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What is Neuromuscular Disease?
Neuromuscular disease actually consists of a group of diseases. The common element in neuromuscular disease is that each of these diseases affects the peripheral nervous system. This category covers a wide range of varying diseases, however, and these disease vary considerably in age of onset (infancy through adulthood), symptoms (see below), and severity (from mild, to causing significant impairment, to fatal). According the MDA, over one-million people in the U.S.A. are affected by neuromuscular disease.
The peripheral nervous system consists of the nerves that run from the spinal cord out to the body, including the muscles of the arms and legs. These nerves communicate information from your brain, through the spine, and then throughout a personís body by way of the peripheral nervous system.
When neuromuscular disease affects the peripheral nervous system, communication between the nervous system and muscles becomes impaired. This leads to muscle weakness and wasting. Some types of neuromuscular disease cause sensory impairment. Neuromuscular disease may have an effect through directly affecting the muscles, the junction between nerves and muscles, the peripheral nerves in the extremities, or the motor and sensory nerves coming from the spinal cord.
Diseases that act in the central nervous system, rather than the peripheral nervous system are not classified as neuromuscular disease. For example, although multiple sclerosis (MS) can affect oneís ability to use voluntary muscles, this disease directly affects the central nervous system (rather than the peripheral nervous system), and so MS is not considered to be a neuromuscular disease.
Various neuromuscular diseases cause different patterns of weakness and impairment. Symptoms may include a wide variety of problems, depending on disease type, which may include muscle twitching or cramps, muscle pain, joint problems, difficulty with coordination or movement. Some types of neuromuscular disease affect body systems often considered involuntary, such as heart function, gastrointestinal function, or the ability to breathe. Another common symptom of neuromuscular disease is fatigue.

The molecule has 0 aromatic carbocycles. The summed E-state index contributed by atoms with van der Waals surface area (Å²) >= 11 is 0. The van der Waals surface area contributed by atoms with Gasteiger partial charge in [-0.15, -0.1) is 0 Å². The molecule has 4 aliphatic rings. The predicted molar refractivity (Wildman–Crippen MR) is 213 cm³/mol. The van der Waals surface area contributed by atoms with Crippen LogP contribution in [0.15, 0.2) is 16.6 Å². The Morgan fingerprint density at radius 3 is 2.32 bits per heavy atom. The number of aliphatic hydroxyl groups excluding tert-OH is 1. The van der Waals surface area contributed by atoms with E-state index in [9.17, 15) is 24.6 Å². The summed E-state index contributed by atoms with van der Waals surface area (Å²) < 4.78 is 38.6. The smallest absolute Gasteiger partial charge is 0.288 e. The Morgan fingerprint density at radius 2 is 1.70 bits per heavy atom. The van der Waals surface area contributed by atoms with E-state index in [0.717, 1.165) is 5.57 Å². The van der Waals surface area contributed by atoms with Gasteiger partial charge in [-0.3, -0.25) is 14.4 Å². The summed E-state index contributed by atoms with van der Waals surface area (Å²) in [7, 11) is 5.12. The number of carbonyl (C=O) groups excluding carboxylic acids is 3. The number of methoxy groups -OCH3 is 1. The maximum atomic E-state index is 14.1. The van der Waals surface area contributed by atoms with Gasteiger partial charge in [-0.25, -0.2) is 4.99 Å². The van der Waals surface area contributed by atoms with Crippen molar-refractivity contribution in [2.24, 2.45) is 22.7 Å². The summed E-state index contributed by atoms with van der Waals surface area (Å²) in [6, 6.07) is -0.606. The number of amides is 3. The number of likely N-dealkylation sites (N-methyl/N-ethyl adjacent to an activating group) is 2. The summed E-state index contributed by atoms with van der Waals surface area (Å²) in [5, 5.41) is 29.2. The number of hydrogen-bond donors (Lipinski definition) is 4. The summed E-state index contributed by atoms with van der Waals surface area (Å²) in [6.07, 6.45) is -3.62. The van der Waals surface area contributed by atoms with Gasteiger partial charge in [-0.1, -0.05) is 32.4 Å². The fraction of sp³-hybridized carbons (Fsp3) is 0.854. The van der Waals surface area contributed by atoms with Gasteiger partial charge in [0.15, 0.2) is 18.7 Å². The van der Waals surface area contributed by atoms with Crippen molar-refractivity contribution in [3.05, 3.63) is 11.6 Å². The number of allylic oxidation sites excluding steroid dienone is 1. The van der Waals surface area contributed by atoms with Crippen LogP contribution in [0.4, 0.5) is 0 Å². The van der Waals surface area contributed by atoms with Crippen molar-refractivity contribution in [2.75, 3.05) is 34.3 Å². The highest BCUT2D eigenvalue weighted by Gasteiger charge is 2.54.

Severity of disease varies both within and across diseases. Some types of neuromuscular disease cause significant disability, and some types significantly shorten lifespan. Those with neuromuscular disease are considered to be at risk for serious respiratory complications from diseases such as influenza and should consult with their physician to determine if vaccination is recommended.
Just as the symptoms of neuromuscular disease vary by disease, the causes also vary. Some types are genetic diseases which either run in families or have been caused by genetic mutation. Immune system disorder causes other types. The course of neuromuscular disease also varies by type, but most often includes progressive deterioration.
Most types of neuromuscular disease have no cure yet. Treatment focuses on managing and improving the symptoms, maintaining or increasing mobility and functioning, and lengthening lifespan.
Currently, people with 42 different neuromuscular diseases are eligible for services in the U.S. through the Muscular Dystrophy Association (MDA). Similar organizations serve those residing in other countries. The MDA categorizes neuromuscular diseases into the following categories: muscular dystrophies, motor neuron disease, metabolic diseases of the muscle, diseases of the peripheral nervous system, and myopathies.
The symptoms of neuromuscular disease overlap with other diseases, including other neuromuscular disease, neurological disease and other types of disease, making diagnosis difficult. Obtaining diagnosis and treatment through a clinic and physician experienced with neuromuscular disease can lead to
accurate diagnosis of neuromuscular disease, allowing effective treatment to minimize disability and increase quality of life.
Department of Neurology, University of Pittsburg, (2010). What is Neuromuscular Disease? http://www.neurology.upmc.edu/neuromuscular/patient_info/what.html . Retrieved 1/5/11.
MedHelp (Cleveland Clinic) (n.d.). Neuromuscular Disorders. http://www.medhelp.org/ccf/NERMUS.htm . Retrieved 1/5/11.
Medline Plus (National Institutes of Health), (n.d.). Neuromuscular Disorders. http://www.nlm.nih.gov/medlineplus/neuromusculardisorders.html . Retrieved 1/5/11.
Muscular Dystrophy Association website, (n.d.). http://www.mda.org . Retrieved 1/5/11.
Neuromuscular Disease Center (Washington University), (2009). Neuromuscular Disease: Typical Patterns. Retrieved 1/5/11.
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